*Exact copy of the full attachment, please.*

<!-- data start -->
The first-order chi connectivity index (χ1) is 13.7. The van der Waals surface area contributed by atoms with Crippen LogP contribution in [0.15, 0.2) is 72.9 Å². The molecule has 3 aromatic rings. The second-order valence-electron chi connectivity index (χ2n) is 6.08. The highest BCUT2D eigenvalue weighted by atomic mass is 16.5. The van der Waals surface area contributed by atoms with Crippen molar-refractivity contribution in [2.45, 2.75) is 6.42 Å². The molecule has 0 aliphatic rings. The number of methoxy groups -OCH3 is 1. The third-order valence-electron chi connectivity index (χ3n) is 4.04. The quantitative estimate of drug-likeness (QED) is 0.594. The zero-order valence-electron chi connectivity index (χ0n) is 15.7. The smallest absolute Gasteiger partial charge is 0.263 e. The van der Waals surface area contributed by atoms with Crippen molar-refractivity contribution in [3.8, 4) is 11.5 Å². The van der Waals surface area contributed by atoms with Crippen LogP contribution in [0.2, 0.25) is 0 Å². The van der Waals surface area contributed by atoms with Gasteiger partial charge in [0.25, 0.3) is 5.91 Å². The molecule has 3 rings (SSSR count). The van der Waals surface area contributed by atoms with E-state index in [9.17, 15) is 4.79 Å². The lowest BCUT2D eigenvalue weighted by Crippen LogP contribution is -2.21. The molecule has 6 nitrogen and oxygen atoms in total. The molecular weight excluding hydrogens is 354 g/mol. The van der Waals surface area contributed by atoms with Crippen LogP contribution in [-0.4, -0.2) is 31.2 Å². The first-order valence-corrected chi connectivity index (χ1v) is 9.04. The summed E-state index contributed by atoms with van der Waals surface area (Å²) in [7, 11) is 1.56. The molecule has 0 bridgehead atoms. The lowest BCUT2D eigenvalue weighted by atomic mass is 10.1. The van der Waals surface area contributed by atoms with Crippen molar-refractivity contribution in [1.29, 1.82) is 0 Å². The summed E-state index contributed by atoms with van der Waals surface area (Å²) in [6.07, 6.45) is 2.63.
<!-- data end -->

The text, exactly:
The first-order chi connectivity index (χ1) is 13.7. The van der Waals surface area contributed by atoms with Crippen LogP contribution in [0.15, 0.2) is 72.9 Å². The molecule has 3 aromatic rings. The second-order valence-electron chi connectivity index (χ2n) is 6.08. The highest BCUT2D eigenvalue weighted by atomic mass is 16.5. The van der Waals surface area contributed by atoms with Crippen molar-refractivity contribution in [2.45, 2.75) is 6.42 Å². The molecule has 0 aliphatic rings. The number of methoxy groups -OCH3 is 1. The third-order valence-electron chi connectivity index (χ3n) is 4.04. The quantitative estimate of drug-likeness (QED) is 0.594. The zero-order valence-electron chi connectivity index (χ0n) is 15.7. The smallest absolute Gasteiger partial charge is 0.263 e. The van der Waals surface area contributed by atoms with Crippen molar-refractivity contribution in [3.8, 4) is 11.5 Å². The van der Waals surface area contributed by atoms with Crippen LogP contribution in [0.2, 0.25) is 0 Å². The van der Waals surface area contributed by atoms with Gasteiger partial charge in [0.25, 0.3) is 5.91 Å². The molecule has 3 rings (SSSR count). The van der Waals surface area contributed by atoms with E-state index in [9.17, 15) is 4.79 Å². The lowest BCUT2D eigenvalue weighted by Crippen LogP contribution is -2.21. The molecule has 6 nitrogen and oxygen atoms in total. The molecular weight excluding hydrogens is 354 g/mol. The van der Waals surface area contributed by atoms with Crippen LogP contribution in [-0.4, -0.2) is 31.2 Å². The first-order valence-corrected chi connectivity index (χ1v) is 9.04. The summed E-state index contributed by atoms with van der Waals surface area (Å²) in [7, 11) is 1.56. The molecule has 0 bridgehead atoms. The lowest BCUT2D eigenvalue weighted by atomic mass is 10.1. The van der Waals surface area contributed by atoms with Crippen molar-refractivity contribution in [1.29, 1.82) is 0 Å². The summed E-state index contributed by atoms with van der Waals surface area (Å²) in [6.07, 6.45) is 2.63.